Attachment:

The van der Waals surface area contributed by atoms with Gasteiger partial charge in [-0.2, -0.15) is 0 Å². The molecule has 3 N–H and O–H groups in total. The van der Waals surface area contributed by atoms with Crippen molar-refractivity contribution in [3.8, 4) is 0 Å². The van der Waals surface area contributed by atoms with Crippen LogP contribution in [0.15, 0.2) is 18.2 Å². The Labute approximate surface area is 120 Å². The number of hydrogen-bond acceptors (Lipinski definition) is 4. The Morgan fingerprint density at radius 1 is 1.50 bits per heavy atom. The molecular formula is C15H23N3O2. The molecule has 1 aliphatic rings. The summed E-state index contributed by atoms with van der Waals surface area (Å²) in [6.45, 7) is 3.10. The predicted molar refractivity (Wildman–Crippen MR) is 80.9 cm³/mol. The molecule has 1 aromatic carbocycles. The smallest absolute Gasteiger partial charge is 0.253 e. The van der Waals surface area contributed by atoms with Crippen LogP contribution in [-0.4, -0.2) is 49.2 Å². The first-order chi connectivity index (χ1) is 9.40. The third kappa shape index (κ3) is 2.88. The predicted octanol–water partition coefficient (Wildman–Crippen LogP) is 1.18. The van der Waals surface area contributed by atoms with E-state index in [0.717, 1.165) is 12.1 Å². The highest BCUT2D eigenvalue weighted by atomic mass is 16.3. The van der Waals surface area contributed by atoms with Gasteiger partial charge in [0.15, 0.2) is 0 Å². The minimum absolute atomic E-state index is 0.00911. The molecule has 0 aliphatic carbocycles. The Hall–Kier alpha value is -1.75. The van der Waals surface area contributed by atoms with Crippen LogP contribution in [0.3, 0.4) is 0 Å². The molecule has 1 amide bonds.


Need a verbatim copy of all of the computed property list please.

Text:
The van der Waals surface area contributed by atoms with Gasteiger partial charge in [-0.2, -0.15) is 0 Å². The molecule has 3 N–H and O–H groups in total. The van der Waals surface area contributed by atoms with Crippen molar-refractivity contribution in [3.8, 4) is 0 Å². The van der Waals surface area contributed by atoms with Crippen LogP contribution in [0.15, 0.2) is 18.2 Å². The Labute approximate surface area is 120 Å². The number of hydrogen-bond acceptors (Lipinski definition) is 4. The Morgan fingerprint density at radius 1 is 1.50 bits per heavy atom. The molecular formula is C15H23N3O2. The molecule has 1 aliphatic rings. The summed E-state index contributed by atoms with van der Waals surface area (Å²) in [6.45, 7) is 3.10. The predicted molar refractivity (Wildman–Crippen MR) is 80.9 cm³/mol. The molecule has 1 aromatic carbocycles. The smallest absolute Gasteiger partial charge is 0.253 e. The van der Waals surface area contributed by atoms with Crippen LogP contribution in [-0.4, -0.2) is 49.2 Å². The first-order chi connectivity index (χ1) is 9.40. The third kappa shape index (κ3) is 2.88. The predicted octanol–water partition coefficient (Wildman–Crippen LogP) is 1.18. The van der Waals surface area contributed by atoms with E-state index in [0.717, 1.165) is 12.1 Å². The highest BCUT2D eigenvalue weighted by atomic mass is 16.3. The van der Waals surface area contributed by atoms with Gasteiger partial charge in [0.15, 0.2) is 0 Å². The minimum absolute atomic E-state index is 0.00911. The molecule has 0 aliphatic carbocycles. The Hall–Kier alpha value is -1.75. The van der Waals surface area contributed by atoms with Crippen LogP contribution in [0.3, 0.4) is 0 Å². The molecule has 1 amide bonds.